March 1st, 2010
For the first ~18 months of Glo’s development, it self-hosted a fairly large set of WCF services through which we pumped the data coming from SQL Compact over named pipes. Data access & entity-mapping layers sat behind five WCF endpoints used by the Presenters for data retrieval.
The reasoning behind this architecture was simple: it would be nice to leverage the same code for both the desktop and Silverlight apps, so let’s build it as a WCF service, then just point to a different URI to connect to the service based on the platform.
This worked fine until we started hitting WCF limits. Of course it’s simple to adjust
MaxReceivedMessageSize, MaxItemsInObjectGraph, MaxArrayLength etc defaults, but we also saw we needed to code around perf issues when returning big data chunks. I dealt with tweaking limits for awhile, but after failing to fix WCF errors saying I had exceeded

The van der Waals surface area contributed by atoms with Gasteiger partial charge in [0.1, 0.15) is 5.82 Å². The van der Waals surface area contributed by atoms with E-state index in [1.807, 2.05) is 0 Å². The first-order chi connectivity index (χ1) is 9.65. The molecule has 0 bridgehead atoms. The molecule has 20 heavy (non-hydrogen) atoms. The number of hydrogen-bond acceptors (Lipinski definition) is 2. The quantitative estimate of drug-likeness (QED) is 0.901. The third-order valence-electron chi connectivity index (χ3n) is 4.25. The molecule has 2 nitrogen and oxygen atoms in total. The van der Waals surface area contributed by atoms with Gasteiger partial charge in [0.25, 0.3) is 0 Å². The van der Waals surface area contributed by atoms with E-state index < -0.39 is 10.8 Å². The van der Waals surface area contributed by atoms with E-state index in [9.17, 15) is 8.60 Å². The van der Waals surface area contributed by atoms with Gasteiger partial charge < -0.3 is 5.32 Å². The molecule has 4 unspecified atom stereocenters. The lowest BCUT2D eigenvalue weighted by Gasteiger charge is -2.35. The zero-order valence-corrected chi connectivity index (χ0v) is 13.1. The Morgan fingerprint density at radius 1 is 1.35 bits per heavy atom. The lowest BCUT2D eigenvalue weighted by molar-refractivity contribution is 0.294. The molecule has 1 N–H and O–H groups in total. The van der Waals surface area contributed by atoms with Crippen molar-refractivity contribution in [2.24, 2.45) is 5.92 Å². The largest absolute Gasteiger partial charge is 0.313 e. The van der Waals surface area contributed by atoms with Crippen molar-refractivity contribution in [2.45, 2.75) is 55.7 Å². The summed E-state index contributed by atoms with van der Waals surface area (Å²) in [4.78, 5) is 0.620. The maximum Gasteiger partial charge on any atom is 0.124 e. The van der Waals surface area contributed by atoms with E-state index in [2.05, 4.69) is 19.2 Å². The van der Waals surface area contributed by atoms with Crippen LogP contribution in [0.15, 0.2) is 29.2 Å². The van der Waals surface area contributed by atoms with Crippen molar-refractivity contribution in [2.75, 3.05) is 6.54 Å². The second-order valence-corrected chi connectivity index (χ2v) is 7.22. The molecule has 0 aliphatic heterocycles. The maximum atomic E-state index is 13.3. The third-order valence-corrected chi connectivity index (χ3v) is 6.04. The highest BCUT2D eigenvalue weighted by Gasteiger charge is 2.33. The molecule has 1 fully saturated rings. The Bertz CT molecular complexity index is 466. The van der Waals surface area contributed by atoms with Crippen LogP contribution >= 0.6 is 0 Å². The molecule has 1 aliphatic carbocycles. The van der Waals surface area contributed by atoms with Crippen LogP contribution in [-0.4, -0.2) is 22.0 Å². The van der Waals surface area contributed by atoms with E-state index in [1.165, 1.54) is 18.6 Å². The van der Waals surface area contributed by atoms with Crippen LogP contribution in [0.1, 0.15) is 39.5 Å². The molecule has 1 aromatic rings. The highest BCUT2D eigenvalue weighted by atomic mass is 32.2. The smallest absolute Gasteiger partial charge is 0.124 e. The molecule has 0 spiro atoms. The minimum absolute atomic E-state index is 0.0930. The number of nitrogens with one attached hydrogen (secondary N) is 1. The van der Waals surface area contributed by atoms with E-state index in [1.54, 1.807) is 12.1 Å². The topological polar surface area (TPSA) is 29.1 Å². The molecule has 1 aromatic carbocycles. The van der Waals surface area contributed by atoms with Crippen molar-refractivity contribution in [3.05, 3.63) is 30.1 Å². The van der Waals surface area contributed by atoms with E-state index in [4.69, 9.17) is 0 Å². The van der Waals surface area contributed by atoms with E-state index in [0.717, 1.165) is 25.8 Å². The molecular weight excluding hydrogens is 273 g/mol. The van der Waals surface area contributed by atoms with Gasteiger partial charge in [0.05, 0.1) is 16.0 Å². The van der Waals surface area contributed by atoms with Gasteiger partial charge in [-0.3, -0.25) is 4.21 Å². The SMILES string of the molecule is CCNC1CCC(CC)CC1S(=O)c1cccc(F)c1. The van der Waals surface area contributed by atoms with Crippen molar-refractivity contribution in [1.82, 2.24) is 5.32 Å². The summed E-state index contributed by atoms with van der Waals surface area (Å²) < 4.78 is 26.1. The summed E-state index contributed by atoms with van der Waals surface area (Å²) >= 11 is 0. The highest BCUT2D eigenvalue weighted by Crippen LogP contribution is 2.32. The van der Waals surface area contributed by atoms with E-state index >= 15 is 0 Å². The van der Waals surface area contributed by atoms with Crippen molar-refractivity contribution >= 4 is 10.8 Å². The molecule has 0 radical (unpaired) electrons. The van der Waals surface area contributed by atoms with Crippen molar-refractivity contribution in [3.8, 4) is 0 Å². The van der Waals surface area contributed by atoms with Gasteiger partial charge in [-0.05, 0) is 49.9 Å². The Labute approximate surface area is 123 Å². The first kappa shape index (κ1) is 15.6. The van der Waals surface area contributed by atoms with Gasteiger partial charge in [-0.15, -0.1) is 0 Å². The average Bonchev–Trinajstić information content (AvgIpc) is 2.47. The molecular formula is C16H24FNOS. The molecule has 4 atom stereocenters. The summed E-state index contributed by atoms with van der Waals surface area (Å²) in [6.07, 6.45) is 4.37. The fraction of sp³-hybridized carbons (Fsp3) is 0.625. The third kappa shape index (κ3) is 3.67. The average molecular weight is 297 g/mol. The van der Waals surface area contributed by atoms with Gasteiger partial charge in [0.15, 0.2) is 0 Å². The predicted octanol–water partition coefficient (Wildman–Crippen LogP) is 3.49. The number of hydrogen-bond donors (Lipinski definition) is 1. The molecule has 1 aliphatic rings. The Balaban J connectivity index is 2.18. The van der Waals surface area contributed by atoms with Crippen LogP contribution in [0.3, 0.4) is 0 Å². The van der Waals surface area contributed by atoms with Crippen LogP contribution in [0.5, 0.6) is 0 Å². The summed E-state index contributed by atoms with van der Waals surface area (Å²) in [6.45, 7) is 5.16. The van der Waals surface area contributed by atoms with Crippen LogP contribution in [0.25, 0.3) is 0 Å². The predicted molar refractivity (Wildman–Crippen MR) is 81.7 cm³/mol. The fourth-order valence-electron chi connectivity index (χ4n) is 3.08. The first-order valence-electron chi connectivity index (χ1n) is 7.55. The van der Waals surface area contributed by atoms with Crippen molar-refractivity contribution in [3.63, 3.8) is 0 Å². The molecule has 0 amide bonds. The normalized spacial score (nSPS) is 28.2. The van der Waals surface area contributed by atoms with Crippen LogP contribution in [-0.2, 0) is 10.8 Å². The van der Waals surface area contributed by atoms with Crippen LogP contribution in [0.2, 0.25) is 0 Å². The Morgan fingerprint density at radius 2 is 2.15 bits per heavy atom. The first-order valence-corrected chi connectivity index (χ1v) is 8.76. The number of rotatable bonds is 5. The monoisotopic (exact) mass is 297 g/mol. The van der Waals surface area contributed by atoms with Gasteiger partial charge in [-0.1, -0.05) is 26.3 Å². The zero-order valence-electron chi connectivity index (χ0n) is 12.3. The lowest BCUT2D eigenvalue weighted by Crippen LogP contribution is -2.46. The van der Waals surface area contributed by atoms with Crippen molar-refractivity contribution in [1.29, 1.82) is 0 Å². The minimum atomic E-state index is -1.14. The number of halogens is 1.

MaxNameTableCharCount, it made me start thinking about bailing on it altogether. The services appeared to be too big & had caused me one too many headaches.
I did tests to gauge potential benefit of eliminating WCF, and was sort of amazed to see the overhead they had imposed. Serialization & transport issues aside, I had attended Juval Lowy’s lecture on “Every Class a WCF Service” and came away thinking perf would not be terribly impacted.
So I spent a couple days replacing the services with a layer that loads data entities directly. This boosted backend performance by over 30%, and naturally eliminated associated headaches.
Moral of the story: even if I have to replicate Glo’s data layer as online WCF services for a web version, removing them from the desktop version was definitely worth it. LESSON LEARNED.